"Poor economic growth prospects, not high deficits, lie at the heart of the eurozone crisis," says Simon Tilford, chief economist at the Centre for European Reform think tank. ... "The eurozone can only avoid permanent crisis by convincing investors that growth will be strong enough for the hard-hit members of the currency union to service their debts," Tilford wrote in an essay entitled 'How to save the euro.' "As things stand, it is hard to see how they can grow their way out of trouble."

Why Germany is now happy to punch its weight

Tomas Valasek
03 October 2010
Tomas Valasek, director of foreign policy at the Centre for European Reform, says in recent times Germany has often shocked its partners by forcefully pressing its demands, leading to all kinds of "recalculations" within both the EU and NATO.

NATO document addresses nuclear disarmament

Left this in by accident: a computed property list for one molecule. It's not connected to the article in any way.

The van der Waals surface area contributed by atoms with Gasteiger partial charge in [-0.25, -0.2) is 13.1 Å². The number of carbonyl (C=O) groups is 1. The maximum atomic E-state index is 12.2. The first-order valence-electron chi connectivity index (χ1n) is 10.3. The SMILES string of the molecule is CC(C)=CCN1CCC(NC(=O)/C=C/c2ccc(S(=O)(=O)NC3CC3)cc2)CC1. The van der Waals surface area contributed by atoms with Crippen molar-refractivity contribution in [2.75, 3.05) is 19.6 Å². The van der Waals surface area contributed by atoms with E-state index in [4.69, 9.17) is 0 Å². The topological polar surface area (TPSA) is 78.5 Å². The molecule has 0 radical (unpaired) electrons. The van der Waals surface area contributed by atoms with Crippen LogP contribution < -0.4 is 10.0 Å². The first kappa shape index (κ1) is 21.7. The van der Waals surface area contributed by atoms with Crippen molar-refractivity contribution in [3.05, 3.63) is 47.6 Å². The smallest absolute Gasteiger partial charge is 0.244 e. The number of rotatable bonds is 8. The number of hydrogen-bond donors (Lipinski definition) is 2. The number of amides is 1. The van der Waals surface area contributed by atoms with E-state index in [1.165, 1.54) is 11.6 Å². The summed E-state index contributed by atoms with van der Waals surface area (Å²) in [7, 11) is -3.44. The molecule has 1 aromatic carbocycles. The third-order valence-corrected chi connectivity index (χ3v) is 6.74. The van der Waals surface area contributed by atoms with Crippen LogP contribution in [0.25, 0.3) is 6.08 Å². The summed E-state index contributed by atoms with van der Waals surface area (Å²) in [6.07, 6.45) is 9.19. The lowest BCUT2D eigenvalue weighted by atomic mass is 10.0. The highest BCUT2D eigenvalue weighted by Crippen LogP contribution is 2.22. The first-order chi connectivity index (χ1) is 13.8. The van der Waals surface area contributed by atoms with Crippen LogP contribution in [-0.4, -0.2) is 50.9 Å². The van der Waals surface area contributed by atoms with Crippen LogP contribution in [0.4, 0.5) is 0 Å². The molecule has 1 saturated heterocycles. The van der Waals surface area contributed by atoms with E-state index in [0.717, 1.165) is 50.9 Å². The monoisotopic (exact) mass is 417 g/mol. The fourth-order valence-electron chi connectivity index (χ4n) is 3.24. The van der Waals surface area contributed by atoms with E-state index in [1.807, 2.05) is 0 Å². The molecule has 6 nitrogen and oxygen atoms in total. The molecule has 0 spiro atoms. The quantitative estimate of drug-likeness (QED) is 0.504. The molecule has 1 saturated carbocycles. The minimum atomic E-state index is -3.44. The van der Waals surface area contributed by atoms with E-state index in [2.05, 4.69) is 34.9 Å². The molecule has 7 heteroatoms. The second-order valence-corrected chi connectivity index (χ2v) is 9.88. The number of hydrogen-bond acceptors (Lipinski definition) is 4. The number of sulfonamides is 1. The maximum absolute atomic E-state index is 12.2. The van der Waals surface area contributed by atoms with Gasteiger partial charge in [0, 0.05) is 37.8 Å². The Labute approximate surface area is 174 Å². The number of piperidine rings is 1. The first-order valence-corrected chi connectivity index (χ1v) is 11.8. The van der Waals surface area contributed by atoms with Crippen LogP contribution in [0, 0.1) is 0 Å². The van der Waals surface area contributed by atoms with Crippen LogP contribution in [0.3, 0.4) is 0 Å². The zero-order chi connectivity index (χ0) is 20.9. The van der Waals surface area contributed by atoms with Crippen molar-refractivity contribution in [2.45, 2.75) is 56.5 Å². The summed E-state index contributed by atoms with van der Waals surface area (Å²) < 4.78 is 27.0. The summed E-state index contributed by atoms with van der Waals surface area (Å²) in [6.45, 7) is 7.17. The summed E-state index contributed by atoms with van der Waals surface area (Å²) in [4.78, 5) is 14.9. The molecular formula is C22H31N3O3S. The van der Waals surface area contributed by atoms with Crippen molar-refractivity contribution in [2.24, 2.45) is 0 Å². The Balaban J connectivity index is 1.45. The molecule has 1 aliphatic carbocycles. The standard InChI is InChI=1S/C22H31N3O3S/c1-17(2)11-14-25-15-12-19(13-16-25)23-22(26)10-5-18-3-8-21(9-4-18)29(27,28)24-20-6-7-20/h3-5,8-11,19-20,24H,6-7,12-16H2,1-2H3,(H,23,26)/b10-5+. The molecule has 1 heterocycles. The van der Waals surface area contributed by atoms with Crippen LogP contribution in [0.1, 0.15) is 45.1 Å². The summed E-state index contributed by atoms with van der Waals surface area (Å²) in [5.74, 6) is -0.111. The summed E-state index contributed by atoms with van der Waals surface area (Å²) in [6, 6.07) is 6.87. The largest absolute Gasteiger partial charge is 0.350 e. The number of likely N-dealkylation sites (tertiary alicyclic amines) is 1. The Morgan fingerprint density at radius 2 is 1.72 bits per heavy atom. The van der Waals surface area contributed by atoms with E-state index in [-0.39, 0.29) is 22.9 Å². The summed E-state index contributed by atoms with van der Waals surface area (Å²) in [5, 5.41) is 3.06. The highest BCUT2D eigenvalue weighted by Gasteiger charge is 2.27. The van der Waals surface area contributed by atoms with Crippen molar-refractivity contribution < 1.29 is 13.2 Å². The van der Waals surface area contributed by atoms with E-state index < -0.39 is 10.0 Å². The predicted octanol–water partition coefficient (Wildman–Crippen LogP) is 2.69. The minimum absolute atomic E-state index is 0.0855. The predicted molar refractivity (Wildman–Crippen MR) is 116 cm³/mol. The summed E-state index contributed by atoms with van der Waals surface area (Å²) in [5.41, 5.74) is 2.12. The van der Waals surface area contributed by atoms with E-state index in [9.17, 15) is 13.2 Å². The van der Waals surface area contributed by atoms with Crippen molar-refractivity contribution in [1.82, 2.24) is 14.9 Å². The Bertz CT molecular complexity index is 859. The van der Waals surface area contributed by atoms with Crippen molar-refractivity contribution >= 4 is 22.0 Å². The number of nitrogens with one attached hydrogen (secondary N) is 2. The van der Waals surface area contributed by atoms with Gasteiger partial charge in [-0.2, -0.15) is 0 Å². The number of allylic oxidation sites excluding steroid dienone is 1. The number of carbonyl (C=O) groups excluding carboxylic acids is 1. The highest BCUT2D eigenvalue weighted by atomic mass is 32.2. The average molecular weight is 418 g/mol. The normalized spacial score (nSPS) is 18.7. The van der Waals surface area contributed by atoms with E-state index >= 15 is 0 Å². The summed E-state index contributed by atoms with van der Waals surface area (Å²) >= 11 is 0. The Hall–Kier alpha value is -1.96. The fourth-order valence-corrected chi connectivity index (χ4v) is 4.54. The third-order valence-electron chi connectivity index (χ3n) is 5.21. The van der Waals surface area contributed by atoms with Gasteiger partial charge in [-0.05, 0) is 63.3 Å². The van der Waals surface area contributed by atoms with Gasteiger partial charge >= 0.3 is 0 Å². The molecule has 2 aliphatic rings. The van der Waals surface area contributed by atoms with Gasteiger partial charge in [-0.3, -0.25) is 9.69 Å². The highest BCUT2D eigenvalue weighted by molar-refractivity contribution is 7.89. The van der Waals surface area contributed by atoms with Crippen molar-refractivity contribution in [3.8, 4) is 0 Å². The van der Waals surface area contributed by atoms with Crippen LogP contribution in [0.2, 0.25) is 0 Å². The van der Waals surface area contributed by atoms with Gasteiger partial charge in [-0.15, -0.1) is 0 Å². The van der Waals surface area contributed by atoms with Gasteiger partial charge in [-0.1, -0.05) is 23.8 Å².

Tomas Valasek
30 September 2010
New York Times
"NATO can hold on to nuclear weapons and at the same time support calls for disarmament," said Tomas Valasek, a security expert at the Centre for European Reform in London who was an adviser to Mrs Albright.

EU unveils deficit sanctions as unions protest

30 September 2010
Sydney Morning Herald
"Unless there is a rethink, the eurozone risks permanent crisis, with chronically weak economic growth across the region as a whole and politically destabilising deflation in the struggling member states," Simon Tilford, chief economist of the Centre for European Reform, said in an essay.

EU economic reforms fall short on growth

30 September 2010
Financial Times
The European Commission announced proposals for reform of eurozone governance on Wednesday, calling for closer monitoring of member states’ public finances and tougher penalties for alleged fiscal ill-discipline.

Union protests put pressure on EU leaders

29 September 2010